Grok Pattern to extract brackets content


(George Siapatis) #1

Hi , I am attempting to create a grok pattern to parse the following log file.

14:10:49:158017|5860-00088:JMIX: ChainSubscription {INFO} Action {Update} Chain
{MOVE.AA_MOVE_TOP.ABC_SWITCH_COMP_GO.SHOP_ABC} Snapshot {false}

I would like to assign fields in Kibana to;

ChainSubscription = INFO
Action= Update
Chain= MOVE.AA_MOVE_TOP.ABC_SWITCH_COMP_GO.SHOP_ABC
Snapshot= false

appreciate any help here.


(Ry Biesemeyer) #2

Are you always going to have exactly those keys, or are the keys variable too?

If the keys are variable, the kv filter may be helpful:

filter {
  # first, split the message into component parts. I don't know
  # what the format of yours means, so I used the dissect filter
  # to split on the `:JMIX:` sequence. You can use grok if you'd
  # like to achieve similar. The point though, is that the entire
  # key/value sequence is put in a single var `[@metadata][kv]`.
  dissect {
     mapping => {
        "message" => "%{a}:JMIX:%{[@metadata][kv]}"
      }
  }
  # now we use the KV filter to split that up. This won't work well
  # if your squiggle-bracket-quoted values contain squiggle-brackets,
  # since it has no way to differentiate between a _meaningful_
  # squiggle-bracket and a _literal_ one.
  kv {
    "source" => "[@metadata][kv]"
    "field_split" => "}"
    "value_split" => "{"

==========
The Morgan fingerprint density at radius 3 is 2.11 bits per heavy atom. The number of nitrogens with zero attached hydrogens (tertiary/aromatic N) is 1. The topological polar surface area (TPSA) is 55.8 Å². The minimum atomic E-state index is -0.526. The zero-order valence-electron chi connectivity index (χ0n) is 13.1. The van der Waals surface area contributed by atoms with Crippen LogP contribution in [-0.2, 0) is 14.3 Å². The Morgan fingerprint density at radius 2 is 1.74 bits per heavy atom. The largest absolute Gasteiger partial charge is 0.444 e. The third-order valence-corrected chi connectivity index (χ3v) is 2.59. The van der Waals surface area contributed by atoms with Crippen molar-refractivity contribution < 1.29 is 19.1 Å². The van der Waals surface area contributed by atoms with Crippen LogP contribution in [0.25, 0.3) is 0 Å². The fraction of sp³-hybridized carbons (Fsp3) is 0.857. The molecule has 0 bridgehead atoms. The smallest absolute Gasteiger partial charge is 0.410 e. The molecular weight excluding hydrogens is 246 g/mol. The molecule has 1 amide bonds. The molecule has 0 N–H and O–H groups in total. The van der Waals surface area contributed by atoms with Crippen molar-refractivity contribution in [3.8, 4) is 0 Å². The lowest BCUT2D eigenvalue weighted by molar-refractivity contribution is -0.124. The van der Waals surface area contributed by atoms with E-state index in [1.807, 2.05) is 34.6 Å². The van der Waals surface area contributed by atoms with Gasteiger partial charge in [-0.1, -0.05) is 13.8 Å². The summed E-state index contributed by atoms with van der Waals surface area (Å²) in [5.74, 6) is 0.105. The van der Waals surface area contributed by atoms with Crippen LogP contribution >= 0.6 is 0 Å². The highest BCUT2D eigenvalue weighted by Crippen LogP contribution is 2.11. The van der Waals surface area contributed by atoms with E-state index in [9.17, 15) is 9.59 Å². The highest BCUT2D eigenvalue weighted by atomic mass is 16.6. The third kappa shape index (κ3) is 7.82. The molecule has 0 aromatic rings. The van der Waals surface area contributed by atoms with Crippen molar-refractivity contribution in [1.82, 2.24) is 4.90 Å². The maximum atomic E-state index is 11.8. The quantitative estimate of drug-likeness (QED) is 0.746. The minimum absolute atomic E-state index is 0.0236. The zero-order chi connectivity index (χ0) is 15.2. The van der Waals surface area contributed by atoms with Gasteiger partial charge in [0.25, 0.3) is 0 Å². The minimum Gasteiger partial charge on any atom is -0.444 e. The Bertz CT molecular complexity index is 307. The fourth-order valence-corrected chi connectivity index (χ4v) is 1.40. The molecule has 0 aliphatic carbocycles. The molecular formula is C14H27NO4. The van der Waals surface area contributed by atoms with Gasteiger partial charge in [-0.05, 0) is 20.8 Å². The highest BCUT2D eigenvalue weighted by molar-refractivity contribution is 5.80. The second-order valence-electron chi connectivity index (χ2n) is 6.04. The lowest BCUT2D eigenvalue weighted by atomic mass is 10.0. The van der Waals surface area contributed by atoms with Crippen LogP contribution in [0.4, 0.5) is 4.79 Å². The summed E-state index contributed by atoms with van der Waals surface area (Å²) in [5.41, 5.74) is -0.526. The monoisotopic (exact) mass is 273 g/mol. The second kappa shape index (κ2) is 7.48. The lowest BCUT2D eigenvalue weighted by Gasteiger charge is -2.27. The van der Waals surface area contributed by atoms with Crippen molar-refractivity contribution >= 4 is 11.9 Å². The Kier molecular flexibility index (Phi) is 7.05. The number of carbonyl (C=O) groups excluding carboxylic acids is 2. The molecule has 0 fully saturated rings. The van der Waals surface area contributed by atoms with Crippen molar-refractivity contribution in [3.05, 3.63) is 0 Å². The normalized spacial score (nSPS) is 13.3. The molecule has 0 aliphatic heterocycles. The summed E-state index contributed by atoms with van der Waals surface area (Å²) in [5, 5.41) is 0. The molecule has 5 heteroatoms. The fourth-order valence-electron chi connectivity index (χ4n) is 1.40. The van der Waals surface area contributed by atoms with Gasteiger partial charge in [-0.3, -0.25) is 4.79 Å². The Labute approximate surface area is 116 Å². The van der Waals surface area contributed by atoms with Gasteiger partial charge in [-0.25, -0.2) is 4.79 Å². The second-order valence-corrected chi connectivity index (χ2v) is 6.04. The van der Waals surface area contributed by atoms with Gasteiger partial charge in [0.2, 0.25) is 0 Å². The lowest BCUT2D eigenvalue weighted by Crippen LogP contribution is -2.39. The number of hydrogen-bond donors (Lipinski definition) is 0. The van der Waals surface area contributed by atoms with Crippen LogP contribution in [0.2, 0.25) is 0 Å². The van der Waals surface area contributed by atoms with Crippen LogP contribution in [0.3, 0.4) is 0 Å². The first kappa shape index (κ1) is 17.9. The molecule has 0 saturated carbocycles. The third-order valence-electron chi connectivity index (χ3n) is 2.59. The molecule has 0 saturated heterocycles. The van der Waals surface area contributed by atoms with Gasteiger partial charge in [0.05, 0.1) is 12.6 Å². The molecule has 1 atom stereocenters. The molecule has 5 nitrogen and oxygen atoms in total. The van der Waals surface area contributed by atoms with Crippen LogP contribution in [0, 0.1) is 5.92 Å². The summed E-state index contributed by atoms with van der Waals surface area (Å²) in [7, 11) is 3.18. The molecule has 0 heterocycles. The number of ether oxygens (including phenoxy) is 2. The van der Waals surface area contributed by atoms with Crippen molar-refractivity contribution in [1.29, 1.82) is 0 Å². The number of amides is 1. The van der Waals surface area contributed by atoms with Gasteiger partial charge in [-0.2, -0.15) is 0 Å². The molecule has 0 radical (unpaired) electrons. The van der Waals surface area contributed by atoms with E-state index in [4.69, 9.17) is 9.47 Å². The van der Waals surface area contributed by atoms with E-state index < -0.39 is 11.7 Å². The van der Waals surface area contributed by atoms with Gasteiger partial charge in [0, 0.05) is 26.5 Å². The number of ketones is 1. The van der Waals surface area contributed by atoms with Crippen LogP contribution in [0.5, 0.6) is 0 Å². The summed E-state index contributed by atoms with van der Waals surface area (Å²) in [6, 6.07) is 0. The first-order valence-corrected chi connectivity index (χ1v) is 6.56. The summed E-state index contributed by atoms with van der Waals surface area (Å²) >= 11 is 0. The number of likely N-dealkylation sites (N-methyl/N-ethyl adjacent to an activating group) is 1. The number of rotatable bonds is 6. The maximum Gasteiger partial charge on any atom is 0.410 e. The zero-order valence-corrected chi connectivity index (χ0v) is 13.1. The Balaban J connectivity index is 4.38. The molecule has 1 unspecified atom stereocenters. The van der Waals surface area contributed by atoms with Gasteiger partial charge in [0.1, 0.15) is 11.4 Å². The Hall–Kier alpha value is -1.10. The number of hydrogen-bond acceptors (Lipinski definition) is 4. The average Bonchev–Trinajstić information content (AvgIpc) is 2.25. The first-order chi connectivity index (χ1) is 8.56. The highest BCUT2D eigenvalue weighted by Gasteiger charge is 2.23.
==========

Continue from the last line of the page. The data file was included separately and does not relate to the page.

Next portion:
"trim_key" => " "
    "trim_value" => " "
  }
}

(George Siapatis) #3

thank you

I couldn't get it to work. I am still working on your solution.

using this seems to work alot better.
filter {
grok {
match => { "message" => ["%{TIME}|%{WORD:info}-%{WORD:ID2}:%{WORD:mgs_level}:%{SPACE}%{WORD:code}%{SPACE}{%{W ORD:data2}}%{SPACE}%{WORD:code3}%{SPACE}{%{WORD:data3}}%{SPACE}%{WORD:code4}%{SPACE}{(?.*?)}%{GREEDYDATA:msg}" ] }
}
}


(Ry Biesemeyer) #4

Grok patterns can get pretty complex; I prefer to start with the Dissect filter, and only move on to Grok if I encounter input that cannot be handled by Dissect. Dissect is especially great because you don't have to define perfect patterns for each captured variable, so it's easier to get things right.

Here, I've used your names for things and applied it to a Dissect matcher.

filter {
  # first, split the message into component parts. I don't know
  # what the format of yours means, so I used the dissect filter
  # to split on the `:JMIX:` sequence. You can use grok if you'd
  # like to achieve similar. The point though, is that the entire
  # key/value sequence is put in a single var `[@metadata][kv]`.
  dissect {
     mapping => {
        "message" => "%{}|%{info}-%{ID2}:%{mgs_level}: %{[@metadata][kv]}"
      }
  }
  # now we use the KV filter to split that up. This won't work well
  # if your squiggle-bracket-quoted values contain squiggle-brackets,
  # since it has no way to differentiate between a _meaningful_
  # squiggle-bracket and a _literal_ one.
  kv {
    "source" => "[@metadata][kv]"
    "field_split" => "}"
    "value_split" => "{"
    "trim_key" => " "
    "trim_value" => " "
  }
}

With your input, the rubydebug output looks like:

{
                  "ID2" => "00088",
            "mgs_level" => "JMIX",
             "Snapshot" => "false",
                 "info" => "5860",
    "ChainSubscription" => "INFO",
               "Action" => "Update",
                "Chain" => "MOVE.AA_MOVE_TOP.ABC_SWITCH_COMP_GO.SHOP_ABC",
              "message" => "14:10:49:158017|5860-00088:JMIX: ChainSubscription {INFO} Action {Update} Chain {MOVE.AA_MOVE_TOP.ABC_SWITCH_COMP_GO.SHOP_ABC} Snapshot {false}",
             "@version" => "1",
                 "host" => "castrovel.local",
           "@timestamp" => 2018-09-26T17:17:50.758Z
}

(George Siapatis) #5

many thanks


(system) #6

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